WVM: Months after the premiere, I’m still processing Dog Days. How do you feel about it, at this point?

DTL: I am really, really happy with it. I’m happy with it as a piece. Similar to Soldier Songs, there’s a sense of as a composer: did I do what I set out to do? I’ve been happy. There haven’t been too many things that Royce and I talk about revising, maybe one tune, or one line. The response has been just unbelievable. I feel so grateful that the audiences who saw it and the press responded so strongly, and that people want to do it again. I think that’s always the fear when you write something this big that takes four years, if you can get just one performance. You can guarantee by not writing it unless there’s one performance guaranteed, but that can be it, the only time it gets done. With both Soldier Songs and Dog Days, there’s interest in giving life to these pieces in terms of repeat presentations. I’m looking forward to bringing Dog Days around the world. I feel good about it as a piece. It got into a lot of issues that are really heavy that Royce and the director, Robert Woodruff, and I thought very seriously about for a number of years. That people are still processing it after the premiere, that’s really meaningful. As an artist, it means a lot to see that the piece has a lasting impact, jars you and makes you think about something in a different way than when you entered the theater.

John Kelly and Lauren Worsham in a promotional portrait for the world premiere of Dog Days, 2012.
Robert Woodruff’s production, seen at Montclair State University thanks to Beth Morrison Projects and Peak Performances, will travel to Fort Worth.

WVM: Darren Woods has been very eloquent the past few days, talking about how he feels very smart, having commissioned you to write the JFK opera for Fort Worth even before he heard Dog Days — and now you’re the hot new composer everybody’s talking about.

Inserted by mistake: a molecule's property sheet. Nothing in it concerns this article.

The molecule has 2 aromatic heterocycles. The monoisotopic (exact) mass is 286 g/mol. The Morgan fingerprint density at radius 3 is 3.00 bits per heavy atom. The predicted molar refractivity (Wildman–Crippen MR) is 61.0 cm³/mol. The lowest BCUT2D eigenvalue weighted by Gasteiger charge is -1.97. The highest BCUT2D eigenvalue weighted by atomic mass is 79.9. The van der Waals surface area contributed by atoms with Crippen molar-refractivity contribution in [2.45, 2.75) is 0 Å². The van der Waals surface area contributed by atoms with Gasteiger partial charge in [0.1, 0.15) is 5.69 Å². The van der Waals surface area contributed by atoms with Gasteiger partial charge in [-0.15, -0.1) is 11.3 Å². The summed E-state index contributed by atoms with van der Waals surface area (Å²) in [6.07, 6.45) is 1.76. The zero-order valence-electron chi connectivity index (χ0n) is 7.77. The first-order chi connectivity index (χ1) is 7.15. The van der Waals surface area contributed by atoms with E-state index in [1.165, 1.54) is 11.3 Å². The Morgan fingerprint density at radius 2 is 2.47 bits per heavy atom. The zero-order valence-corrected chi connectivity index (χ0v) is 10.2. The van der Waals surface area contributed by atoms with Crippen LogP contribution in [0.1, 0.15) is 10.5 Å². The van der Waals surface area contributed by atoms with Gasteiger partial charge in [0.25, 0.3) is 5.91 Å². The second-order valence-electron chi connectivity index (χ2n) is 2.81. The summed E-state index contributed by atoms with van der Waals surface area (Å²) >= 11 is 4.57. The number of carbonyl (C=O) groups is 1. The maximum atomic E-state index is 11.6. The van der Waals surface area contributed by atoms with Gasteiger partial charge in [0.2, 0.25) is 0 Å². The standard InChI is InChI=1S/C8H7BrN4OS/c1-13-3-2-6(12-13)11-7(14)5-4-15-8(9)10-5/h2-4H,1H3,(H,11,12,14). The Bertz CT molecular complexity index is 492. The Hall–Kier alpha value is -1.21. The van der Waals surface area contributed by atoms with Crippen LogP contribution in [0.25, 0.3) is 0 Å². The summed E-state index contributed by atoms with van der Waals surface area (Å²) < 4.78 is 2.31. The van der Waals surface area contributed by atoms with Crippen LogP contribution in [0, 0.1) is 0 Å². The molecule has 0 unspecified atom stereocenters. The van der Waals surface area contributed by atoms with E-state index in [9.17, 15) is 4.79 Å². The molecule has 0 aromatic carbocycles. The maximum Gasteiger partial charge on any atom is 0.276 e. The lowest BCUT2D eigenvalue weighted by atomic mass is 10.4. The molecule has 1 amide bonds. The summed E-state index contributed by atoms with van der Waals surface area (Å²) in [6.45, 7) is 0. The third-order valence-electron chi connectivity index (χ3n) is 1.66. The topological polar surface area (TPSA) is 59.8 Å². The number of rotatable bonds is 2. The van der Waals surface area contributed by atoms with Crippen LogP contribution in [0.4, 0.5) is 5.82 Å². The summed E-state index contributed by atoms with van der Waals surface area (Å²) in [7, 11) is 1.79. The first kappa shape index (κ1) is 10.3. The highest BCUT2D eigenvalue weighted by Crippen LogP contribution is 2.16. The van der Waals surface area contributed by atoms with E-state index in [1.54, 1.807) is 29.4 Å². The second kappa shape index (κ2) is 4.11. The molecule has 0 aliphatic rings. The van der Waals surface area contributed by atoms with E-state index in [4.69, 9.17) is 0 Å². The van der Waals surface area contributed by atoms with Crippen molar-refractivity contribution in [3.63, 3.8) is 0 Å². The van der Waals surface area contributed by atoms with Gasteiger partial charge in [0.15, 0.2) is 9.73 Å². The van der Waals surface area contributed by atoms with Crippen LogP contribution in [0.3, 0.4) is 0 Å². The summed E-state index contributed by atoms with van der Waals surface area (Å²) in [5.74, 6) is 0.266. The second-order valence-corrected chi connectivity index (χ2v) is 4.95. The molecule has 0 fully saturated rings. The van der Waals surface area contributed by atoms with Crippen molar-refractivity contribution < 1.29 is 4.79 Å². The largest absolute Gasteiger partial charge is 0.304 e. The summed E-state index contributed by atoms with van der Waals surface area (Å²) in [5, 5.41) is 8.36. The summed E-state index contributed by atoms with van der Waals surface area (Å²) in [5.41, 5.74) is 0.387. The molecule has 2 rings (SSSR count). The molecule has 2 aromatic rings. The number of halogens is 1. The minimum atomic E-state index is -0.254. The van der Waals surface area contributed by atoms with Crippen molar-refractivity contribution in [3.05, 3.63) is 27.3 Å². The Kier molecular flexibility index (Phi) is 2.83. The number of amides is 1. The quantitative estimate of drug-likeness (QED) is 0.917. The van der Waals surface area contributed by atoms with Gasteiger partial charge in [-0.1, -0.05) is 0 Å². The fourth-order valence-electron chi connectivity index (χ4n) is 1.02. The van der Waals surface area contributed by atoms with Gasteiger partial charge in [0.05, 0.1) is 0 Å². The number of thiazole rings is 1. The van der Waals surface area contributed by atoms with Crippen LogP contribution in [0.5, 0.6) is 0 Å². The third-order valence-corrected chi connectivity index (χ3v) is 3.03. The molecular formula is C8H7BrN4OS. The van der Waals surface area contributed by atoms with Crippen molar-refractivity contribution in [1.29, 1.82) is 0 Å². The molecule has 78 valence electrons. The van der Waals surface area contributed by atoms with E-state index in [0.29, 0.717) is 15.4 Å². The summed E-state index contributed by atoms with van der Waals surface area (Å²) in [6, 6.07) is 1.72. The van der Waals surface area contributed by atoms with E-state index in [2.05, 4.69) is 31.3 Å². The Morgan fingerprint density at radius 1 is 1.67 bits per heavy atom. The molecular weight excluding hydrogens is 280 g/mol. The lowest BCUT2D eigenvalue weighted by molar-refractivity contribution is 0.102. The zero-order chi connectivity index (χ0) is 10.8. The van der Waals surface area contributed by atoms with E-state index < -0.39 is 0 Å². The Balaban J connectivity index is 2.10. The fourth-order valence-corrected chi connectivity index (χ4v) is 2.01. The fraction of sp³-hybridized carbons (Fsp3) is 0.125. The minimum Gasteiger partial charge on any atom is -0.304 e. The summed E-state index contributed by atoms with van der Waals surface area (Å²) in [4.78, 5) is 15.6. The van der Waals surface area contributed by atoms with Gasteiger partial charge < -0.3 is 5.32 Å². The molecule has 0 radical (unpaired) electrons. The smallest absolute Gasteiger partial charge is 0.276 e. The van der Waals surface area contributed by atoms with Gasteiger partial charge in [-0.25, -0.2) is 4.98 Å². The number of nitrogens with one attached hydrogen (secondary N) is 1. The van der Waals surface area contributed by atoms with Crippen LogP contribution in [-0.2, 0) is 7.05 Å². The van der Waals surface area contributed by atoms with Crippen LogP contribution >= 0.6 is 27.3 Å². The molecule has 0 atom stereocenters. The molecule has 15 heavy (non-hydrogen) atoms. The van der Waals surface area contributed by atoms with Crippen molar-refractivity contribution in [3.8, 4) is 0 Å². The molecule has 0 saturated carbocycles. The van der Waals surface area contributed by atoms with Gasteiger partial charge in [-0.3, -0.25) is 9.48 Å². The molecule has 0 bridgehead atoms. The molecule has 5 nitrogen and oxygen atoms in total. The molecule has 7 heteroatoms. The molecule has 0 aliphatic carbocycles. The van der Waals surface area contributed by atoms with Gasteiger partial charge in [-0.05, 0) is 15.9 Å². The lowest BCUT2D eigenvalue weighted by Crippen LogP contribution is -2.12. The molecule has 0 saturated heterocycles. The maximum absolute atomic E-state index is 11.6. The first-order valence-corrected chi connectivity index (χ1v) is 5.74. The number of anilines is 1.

DTL: It was great going into Dog Days knowing that we were already talking with Darren and that we had a project that we could do together after that show closed. It helped us feel that, even if Dog Days didn’t get performed a lot, we’d still have the JFK project, which will be great. Darren took a chance on us, which we really appreciate. I know Darren heard Soldier Songs and Vinkensport, the one-act that we did, but Dog Days is a different piece, and he hadn’t heard it yet, so I’m grateful that he took a chance and that he feels it paid off. We’re excited to write him a really great piece!

WVM: Let’s talk just a little about JFK — though of course we can’t give away the store here.

DTL: The material for JFK is so rich…. As soon as Soldier Songs closes, I’m just digging through all of the documents and research, and Royce and I are getting together in Fort Worth to start brainstorming, to see the sites, and get working. But the story, and the reason I was initially so excited about it when Darren approached us, there’s so much there and all these little details that, in context of what happened, feel so profound, whereas in the moment they were just part of everyday life. Those things, personally I find really exciting. The story has a lot of that, and the characters are complicated, interesting, conflicted characters. I mean, LBJ — come on, what an amazing, complicated person he was! Kennedy, too, and Jackie, they were amazing people. It’s going to be surprising, and I’m going to tell a really great story, and illuminate something that the audience can take away with them and make part of their own experience. I feel this material is great for that. I know Royce is very excited to get to work!

Soldier Songs plays January 11–13 and 16–18 in the Prototype Festival at the Michael Schimmel Center for the Arts. For information and tickets, click here.

The CD of Soldier Songs is available here.

For more information on Fort Worth Opera, click here.